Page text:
Mike’s Tip List

I was asked to come up with a list of data presentation tips for scientists; here’s the result. Distilling one’s philosophy down to bullet points is an exercise I recommend. Not much of the following will be news to regular readers of this site, I suspect, but feel free to pass it on. Or draw up your own, and send me the link.


  • Sketch out ideas on paper first, before you turn on the computer. All graphics used to be drawn by hand. Software reduces creativity; good graphics are created despite your software.
  • People will look at your pictures before they read your text, if they read it at all. Graphics have to be self-contained. Put your conclusion right there in the caption.
  • The graphic has to tell a story (if it doesn’t, don’t use it) and your job is to keep redesigning it until the story is as clear as possible.
  • Show the actual data, as much as you can. People can deal with much greater information density than you think. Your job is to help them see the patterns in the data, but…
  • Show as little non-data stuff as you can. Remove boxes, lines, colored backgrounds, grids, shadows, and other decoration, except where it’s essential to understanding the data. If you can’t remove it, fade it out or make it smaller, thinner, or dotted.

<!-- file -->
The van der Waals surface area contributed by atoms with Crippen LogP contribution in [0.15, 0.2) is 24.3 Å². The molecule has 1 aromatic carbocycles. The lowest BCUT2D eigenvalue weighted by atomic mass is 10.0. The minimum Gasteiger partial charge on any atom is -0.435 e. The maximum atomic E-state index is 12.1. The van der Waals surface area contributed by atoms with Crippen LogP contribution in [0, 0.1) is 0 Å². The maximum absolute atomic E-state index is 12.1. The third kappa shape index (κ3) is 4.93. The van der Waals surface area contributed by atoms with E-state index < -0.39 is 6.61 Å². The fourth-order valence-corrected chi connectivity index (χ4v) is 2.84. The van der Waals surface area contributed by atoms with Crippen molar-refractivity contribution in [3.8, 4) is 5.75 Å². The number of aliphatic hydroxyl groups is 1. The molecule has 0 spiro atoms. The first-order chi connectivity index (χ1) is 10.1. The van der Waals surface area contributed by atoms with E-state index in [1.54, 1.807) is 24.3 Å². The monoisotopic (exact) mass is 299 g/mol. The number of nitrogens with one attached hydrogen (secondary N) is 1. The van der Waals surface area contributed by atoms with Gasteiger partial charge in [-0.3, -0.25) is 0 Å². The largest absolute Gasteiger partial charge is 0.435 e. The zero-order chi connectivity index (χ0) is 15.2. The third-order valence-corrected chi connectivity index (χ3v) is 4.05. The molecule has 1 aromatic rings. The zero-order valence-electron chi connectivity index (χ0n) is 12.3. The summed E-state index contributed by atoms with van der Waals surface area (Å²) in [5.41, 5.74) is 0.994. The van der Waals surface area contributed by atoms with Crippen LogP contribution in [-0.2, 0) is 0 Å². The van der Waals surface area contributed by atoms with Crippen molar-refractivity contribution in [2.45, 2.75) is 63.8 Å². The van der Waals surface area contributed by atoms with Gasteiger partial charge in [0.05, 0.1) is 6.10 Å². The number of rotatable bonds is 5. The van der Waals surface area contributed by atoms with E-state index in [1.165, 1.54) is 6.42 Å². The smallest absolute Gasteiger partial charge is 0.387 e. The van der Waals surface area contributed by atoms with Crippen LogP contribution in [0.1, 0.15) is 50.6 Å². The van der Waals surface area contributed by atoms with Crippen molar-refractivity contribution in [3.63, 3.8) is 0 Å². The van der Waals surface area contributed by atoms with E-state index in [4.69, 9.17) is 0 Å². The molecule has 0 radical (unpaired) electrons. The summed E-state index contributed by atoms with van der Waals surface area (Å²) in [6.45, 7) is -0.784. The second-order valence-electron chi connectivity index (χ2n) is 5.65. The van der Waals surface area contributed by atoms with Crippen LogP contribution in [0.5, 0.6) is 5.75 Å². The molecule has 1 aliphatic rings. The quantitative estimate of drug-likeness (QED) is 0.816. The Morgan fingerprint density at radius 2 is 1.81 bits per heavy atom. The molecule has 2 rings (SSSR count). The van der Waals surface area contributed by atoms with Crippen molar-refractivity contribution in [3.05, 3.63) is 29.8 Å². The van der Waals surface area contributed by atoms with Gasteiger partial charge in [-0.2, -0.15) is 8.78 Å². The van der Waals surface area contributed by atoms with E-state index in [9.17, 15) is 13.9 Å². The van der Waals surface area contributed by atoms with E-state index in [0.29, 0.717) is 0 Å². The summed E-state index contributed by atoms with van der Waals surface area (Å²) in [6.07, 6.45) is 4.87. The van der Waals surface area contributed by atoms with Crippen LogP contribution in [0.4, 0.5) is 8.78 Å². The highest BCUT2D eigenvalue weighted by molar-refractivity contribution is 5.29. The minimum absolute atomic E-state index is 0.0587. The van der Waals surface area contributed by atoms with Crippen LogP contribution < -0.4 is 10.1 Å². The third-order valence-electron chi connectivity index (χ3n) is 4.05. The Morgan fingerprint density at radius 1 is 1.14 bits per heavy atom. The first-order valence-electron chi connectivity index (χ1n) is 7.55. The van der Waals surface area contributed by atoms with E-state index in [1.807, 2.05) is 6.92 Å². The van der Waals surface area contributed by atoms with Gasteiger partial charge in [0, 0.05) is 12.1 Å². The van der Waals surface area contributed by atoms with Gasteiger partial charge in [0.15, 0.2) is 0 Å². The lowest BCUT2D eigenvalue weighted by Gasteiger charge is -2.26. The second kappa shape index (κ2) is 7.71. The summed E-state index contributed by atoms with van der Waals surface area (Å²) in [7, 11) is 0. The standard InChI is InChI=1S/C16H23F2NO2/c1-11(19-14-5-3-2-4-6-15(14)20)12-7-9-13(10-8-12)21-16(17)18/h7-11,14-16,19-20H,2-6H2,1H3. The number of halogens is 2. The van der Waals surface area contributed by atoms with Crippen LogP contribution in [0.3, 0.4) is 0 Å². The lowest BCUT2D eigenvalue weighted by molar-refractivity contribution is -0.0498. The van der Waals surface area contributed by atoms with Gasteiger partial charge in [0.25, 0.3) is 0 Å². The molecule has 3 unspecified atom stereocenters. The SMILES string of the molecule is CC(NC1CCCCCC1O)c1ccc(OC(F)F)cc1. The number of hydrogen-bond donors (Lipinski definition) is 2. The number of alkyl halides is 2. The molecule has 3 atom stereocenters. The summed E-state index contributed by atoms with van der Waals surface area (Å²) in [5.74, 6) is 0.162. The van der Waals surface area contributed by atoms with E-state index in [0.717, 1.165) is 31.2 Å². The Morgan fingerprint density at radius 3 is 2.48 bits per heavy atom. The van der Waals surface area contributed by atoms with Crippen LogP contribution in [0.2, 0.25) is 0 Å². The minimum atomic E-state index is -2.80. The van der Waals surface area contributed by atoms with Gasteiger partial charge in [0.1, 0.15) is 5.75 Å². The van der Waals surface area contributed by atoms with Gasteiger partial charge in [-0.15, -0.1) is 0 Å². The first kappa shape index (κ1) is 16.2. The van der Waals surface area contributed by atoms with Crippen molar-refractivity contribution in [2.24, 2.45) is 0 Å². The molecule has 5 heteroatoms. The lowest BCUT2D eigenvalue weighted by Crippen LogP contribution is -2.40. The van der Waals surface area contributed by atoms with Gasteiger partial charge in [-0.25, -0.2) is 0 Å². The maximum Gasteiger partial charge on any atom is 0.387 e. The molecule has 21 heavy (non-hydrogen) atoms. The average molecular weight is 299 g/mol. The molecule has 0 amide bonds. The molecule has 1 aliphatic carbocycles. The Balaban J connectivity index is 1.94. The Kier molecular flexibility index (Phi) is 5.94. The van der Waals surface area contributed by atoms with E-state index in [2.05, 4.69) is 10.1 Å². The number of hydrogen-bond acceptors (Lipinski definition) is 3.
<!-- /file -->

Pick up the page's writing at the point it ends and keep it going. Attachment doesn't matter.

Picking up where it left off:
• Minimize the number of steps required to interpret your graphic. Don’t put required information in the text that could go in the caption, or in the caption if it could go in a key, or in a key if you could just label the points or lines directly.
  • Avoid color; it disappears on photocopying or printing. Use contrasting thicknesses, tints, line styles or shapes first, then color. Your graphic must work in black and white.
  • If you use color, use an intuitive scale that relates sensibly to your data, not all the colors of the rainbow. Make sure colors vary in intensity, not just hue, and remember some of your readers will be color-blind.
  • Provide context. Always use a scale and give sources. Six small, related graphs juxtaposed in the space we’d usually use for just one provide more than six times as much content.
  • Learn some basic typography, Illustrator, and Photoshop. It’s not hard to find tutorials, and they’re wonderful transferable skills.
  • Never print out your slides. Give people a handout with your contact details, a couple of graphics or tables (including any too detailed for a PowerPoint slide), your conclusions, and a bibliography.
  • Don’t make lists of bullet points, like this one. Show, not tell.

Manifestos are great for removing nuance and blurring away contention, aren’t they? That’s why they’re so satisfying to write.